Idiosyncratic factors in the United States, Europe, China, and stressed emerging markets could feed off each other and lead to a synchronized and prolonged growth slowdown, with spillovers to the rest of the world.

“2017 Selected Issues” refers to IMF Country Report No. 17/335.

The Risk Assessment Matrix (RAM) shows events that could materially alter the baseline path (the scenario most likely to materialize in the view of IMF staff). The relative likelihood is the staff’s subjective assessment of the risks surrounding the baseline (“low (L)” is meant to indicate a probability below 10 percent, “medium (M)” a probability between 10 and 30 percent, and “high (H)” a probability between 30 and 50 percent). The RAM reflects staff views on the source of risks and overall level of concern as of the time of discussions with the authorities. Non-mutually exclusive risks may interact and materialize jointly. “Short term (ST)” and “medium term (MT)” are meant to indicate that the risk could materialize within 1 year and 3 years, respectively.

An abrupt deterioration in market sentiment (e.g., prompted by policy surprises, renewed stresses in emerging markets, or a disorderly Brexit) could trigger risk-off events such as recognition of underpriced risk. Higher risk premia cause higher debt service and refinancing risks; stress on leveraged firms, households, and vulnerable sovereigns; disruptive corrections to stretched asset valuations; and capital account pressures—all depressing growth.

In the near term, escalating and unpredictable trade actions and a WTO dispute settlement system under threat imperil the global trade system and international cooperation. Additional barriers, including investment and trade restrictions in technology sectors, and the threat of new actions reduce growth both directly, and through adverse confidence effects and financial market volatility. In the medium term, geopolitical competition, protracted tensions, and fraying consensus about the benefits of globalization lead to economic fragmentation and undermine the global rules-based order, with adverse effects on investment, growth, and stability.

Idiosyncratic factors in the United States, Europe, China, and stressed emerging markets could feed off each other and lead to a synchronized and prolonged growth slowdown, with spillovers to the rest of the world.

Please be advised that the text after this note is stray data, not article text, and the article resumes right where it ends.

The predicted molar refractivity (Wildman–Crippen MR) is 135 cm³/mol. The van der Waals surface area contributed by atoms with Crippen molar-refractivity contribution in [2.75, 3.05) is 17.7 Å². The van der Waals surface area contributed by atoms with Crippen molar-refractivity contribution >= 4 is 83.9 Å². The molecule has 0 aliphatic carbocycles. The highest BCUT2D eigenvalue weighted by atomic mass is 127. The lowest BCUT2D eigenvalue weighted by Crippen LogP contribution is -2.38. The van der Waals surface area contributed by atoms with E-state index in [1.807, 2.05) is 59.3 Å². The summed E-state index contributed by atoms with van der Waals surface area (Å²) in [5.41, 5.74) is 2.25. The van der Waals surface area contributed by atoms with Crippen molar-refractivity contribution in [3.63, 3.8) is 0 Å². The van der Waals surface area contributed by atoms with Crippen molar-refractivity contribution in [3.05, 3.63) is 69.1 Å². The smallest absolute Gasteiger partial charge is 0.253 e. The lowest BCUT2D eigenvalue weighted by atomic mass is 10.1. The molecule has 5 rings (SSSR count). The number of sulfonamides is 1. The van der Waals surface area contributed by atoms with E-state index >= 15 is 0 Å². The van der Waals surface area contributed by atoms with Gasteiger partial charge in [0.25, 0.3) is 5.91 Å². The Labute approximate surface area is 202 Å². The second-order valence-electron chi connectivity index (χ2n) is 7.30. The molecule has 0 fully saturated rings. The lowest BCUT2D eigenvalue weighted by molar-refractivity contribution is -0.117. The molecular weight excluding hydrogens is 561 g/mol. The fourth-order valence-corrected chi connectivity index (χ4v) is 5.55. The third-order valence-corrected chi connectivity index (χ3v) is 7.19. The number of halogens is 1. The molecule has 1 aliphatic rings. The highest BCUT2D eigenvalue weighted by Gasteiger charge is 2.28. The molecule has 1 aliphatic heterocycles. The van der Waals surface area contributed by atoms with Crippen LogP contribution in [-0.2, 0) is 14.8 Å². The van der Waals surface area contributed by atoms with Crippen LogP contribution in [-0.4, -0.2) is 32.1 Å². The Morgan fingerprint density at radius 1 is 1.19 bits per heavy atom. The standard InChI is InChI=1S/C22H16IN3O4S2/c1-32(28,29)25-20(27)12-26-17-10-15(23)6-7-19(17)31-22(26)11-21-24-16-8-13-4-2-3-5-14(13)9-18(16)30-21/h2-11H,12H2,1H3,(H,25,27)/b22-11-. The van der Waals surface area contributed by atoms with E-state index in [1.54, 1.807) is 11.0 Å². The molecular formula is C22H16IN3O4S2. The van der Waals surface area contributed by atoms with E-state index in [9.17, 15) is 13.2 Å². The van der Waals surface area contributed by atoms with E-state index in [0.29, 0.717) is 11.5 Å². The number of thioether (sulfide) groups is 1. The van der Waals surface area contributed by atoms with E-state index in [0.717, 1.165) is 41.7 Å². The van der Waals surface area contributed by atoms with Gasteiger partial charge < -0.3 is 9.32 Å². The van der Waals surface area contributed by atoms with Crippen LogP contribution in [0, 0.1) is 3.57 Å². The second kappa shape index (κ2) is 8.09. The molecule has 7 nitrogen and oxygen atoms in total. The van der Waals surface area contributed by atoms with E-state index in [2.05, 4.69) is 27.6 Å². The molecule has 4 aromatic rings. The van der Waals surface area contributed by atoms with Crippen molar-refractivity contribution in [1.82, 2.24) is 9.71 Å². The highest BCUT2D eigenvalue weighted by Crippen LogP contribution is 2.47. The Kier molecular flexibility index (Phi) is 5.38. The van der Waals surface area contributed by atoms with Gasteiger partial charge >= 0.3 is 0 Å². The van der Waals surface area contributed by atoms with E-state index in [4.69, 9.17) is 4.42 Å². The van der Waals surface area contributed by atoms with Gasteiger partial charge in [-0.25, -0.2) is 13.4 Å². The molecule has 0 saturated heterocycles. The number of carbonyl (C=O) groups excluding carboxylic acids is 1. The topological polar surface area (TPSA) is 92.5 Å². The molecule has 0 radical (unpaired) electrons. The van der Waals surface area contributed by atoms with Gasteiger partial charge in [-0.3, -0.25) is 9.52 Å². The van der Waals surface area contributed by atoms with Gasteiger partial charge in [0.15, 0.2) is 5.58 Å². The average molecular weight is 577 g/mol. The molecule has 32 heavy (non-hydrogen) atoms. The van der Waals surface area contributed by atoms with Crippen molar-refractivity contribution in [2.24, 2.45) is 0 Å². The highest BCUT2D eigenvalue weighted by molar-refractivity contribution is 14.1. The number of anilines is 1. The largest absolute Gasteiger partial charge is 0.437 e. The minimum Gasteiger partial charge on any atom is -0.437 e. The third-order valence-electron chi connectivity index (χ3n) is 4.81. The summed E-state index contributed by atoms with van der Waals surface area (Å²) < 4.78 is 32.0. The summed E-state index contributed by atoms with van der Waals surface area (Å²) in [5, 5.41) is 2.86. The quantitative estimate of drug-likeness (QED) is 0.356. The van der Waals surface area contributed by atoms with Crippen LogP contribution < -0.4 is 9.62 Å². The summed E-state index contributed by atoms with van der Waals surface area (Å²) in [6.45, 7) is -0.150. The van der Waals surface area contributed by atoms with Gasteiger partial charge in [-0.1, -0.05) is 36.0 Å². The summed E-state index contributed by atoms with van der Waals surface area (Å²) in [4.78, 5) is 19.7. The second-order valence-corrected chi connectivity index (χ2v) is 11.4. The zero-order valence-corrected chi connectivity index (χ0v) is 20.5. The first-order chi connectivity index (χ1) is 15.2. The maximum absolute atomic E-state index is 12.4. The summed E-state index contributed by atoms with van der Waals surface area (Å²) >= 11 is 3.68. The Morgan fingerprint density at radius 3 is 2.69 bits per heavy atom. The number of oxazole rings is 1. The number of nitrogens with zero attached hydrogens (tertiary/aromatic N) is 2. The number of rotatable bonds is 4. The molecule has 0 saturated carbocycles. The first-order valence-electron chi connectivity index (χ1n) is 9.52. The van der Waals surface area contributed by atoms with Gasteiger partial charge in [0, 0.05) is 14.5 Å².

“2017 Selected Issues” refers to IMF Country Report No. 17/335.

Appendix II. External Sector Assessment

The external position in 2018 was broadly in line with the level implied by fundamentals and desirable policies. Preliminary EBA results suggest that this assessment remains relevant for 2019. While the overall policy gap is estimated to be small, a more proactive use of macroprudential policy for domestic reasons, given the risks of high credit growth resuming, would also have beneficial effects on external financing risks.

Foreign Asset and Liability Position

1. Background. The net international investment position (NIIP) was -16 percent of GDP by end-2018, slightly lower than the position by end-2017 (-14 percent of GDP). External assets and liabilities were 53 percent and 68 percent of GDP, respectively. Reserves held by the BSP accounted for about 45 percent of the total external assets. Key components of external liabilities included FDI liabilities (25 percent of GDP) and portfolio investment (26 percent of GDP). Government external debt was about 12 percent of GDP.

2. Assessment. The structure of the external balance sheet, especially the large share of FDI liabilities in total external liabilities and ample reserves, entails relatively low vulnerabilities.

Current Account

3. Background. The current account balance has been on a declining path, from an average of 3.2 percent of GDP during 2010–2015 to -0.7 percent of GDP in 2017, and -2.6 percent of GDP in 2018. The decline is largely explained by the widening deficits for trade in goods, as the balances in other accounts (services, primary and secondary income) were on a modest upward path. From the saving-investment (S-I) balance perspective, the rising current account deficits ultimately reflect the strong investment growth, as aggregate gross savings have been rising. On the sectoral level, the declining (S-I) balances are mostly explained by the rising investment in the general government sector and the declining gross savings in the household sector, while the higher investment in the corporate sector has been broadly matched with the changes in gross savings.

Saving and Investment Balance

(In percent of GDP)

Source: Philippines Statistics Authority.

Flow of Funds(In percent of GDP)
20142015201620172018Change, 2014–17
SavingsGeneral Government3.73.83.84.20.5
Household5.44.84.24-1.4
Corporate15.215.21616.31.1
Total24.423.724.024.524.30.1
InvestmentGeneral Government2.65.05.65.73.1
Household4.34.44.65.00.7
Corporate13.611.814.214.50.9
Total20.521.224.425.226.94.7
CA= S-ITotal3.82.5-0.4-0.7-2.6-4.6
Source: Bangko Sentral ng Pilipinas.
Source: Bangko Sentral ng Pilipinas.

4. Assessment. The external positions in 2018 and 2019 were broadly in line with the level implied by medium-term fundamentals and desirable policies.

5. The cyclically adjusted CA norm in 2018, estimated using the EBA model (adjusted for high mortality risk), was -2.2 percent of GDP.1 The standard error of this estimation was 1.4 percent of GDP. The cyclically-adjusted CA balance in 2018 was estimated at -2.6 percent of GDP. The CA gap, measured by the difference between the cyclically-adjusted CA balance and the CA norm, was about -0.4 percent of GDP. The overall identified policy gap was -0.1 percent of GDP.